You’ll need to create what is known as a FSA ID to log in online. It will essentially be used as a signature. If you create the ID before starting to fill out the form, it can help you avoid any delays later, especially when you’re ready to submit.

To do so, go to the FAFSA homepage.

Both you and your student will need separate IDs if your student is considered a dependent. Be sure to have your social security numbers on hand.

From studentaid.gov: “A Social Security number, email address, and mobile phone number can only be associated with one FSA ID. If you share an email address with someone else, then only one of you will be able to use that email address to create an FSA ID.”

Make sure to keep a record of your FSA ID (it contains your user name and password).

You’ll also need to create answers to login challenge questions such as “What is your mother’s maiden name?” or “What was the name of your junior high school?” Make sure you pick questions that both you and your child will remember the answers to.

Parental Financial Information

You’ll be required to enter information from various personal and financial documents. It’s important to be as detailed and accurate as possible in order to maximize your loan potential.

Aid is considered based on your income from two years prior to the school year you are applying for. For the 2023-2024 school year you will need your 2021 tax returns.

You’ll also need your social security number, an alien registration card (for non-citizens), any bank statements on records of investment or untaxed income, and your FSA ID. Dependent students will need this information from you (a parent) as well.

If you’ve experienced major changes to your finances (as a result of job loss, illness, or more), reach out to the financial aid office at the schools that your student has applied to so they’re aware that the taxes being submitted are not a reflection of your current financial status.

Most schools will guide you to a special circumstances form.

The FAFSA application process will begin by asking if you’re a new or returning user, to choose your semester of application, and to provide your social security number. You will then need to accept the disclaimer and create a “save key” number that you will use for future access.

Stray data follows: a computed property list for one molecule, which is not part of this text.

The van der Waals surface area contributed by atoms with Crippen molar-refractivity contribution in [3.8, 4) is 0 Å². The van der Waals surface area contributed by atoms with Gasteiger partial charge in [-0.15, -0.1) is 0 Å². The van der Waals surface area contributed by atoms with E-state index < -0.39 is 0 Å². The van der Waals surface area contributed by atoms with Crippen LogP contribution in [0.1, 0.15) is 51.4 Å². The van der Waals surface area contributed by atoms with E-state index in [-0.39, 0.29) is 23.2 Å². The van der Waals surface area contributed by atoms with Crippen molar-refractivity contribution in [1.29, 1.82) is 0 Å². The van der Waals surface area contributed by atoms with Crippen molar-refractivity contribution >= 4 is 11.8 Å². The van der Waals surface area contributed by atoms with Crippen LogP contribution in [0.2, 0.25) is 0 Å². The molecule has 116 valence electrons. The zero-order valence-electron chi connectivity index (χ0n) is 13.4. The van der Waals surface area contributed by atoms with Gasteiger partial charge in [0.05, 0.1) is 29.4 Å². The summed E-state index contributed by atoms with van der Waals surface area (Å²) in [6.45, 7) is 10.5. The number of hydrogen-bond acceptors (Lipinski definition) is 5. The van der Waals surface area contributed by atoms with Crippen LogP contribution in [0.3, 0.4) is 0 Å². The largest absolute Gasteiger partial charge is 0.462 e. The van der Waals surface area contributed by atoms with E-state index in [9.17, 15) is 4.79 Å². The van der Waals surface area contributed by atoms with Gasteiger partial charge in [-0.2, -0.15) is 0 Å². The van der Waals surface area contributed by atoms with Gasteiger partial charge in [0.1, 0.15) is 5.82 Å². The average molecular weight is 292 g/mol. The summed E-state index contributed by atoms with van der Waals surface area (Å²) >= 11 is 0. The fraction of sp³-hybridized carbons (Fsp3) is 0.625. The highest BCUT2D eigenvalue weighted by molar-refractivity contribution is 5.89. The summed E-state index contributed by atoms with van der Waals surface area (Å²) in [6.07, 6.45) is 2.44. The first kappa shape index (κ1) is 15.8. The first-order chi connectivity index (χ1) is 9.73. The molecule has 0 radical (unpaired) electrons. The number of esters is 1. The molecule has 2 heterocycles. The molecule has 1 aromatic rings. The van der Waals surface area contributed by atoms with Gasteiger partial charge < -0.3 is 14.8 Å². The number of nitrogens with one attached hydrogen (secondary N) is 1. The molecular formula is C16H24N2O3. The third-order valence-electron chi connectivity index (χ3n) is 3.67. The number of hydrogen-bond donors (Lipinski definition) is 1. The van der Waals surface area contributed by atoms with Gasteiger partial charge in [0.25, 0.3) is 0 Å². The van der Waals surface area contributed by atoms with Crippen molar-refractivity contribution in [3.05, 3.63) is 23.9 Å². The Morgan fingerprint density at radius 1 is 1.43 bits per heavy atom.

The save key is different from your FSA ID. It allows you to pause your work and continue again when you’re ready.

Although FAFSA offers the option to use the IRS Data Retrieval Tool which automatically uploads tax information from the IRS, it’s recommended that you verify all of the information is accurate, or fill it out manually instead.

Student Financial Information

Completing this section of the application will be simpler than the parental section since it requires you use some of the same information ( you’ll already have the information on hand), but with less emphasis on finances.

Be aware: If your child worked but didn’t file taxes, they still have to report that income. They should use their W-2 information to do so.

Should You List Colleges?

From studentaid.gov: “While completing the FAFSA form, you must list at least one school to receive your information. The schools you list will use your FAFSA information to determine the types and amounts of aid you may receive. Use the Federal School Code Search to find the colleges you’re interested in including on your FAFSA form. Note: Schools will not be able to see which other schools you listed on your FAFSA form.”

Before and After You Submit Your FAFSA

Before you submit your application, be sure to review these common mistakes.

The final step of the application requires you to sign the document (either with your FSA ID or digital signature) in order to proceed to the confirmation page.

Within a few days of submitting, you will receive your Student Aid Report electronically.

By working with your student, and following the many available online application guides, your patience with the FAFSA process can literally pay off.

For more help, check out these supplemental resources.

If you find you’re still stumped, a FAFSA Review that can provide more personalized guidance.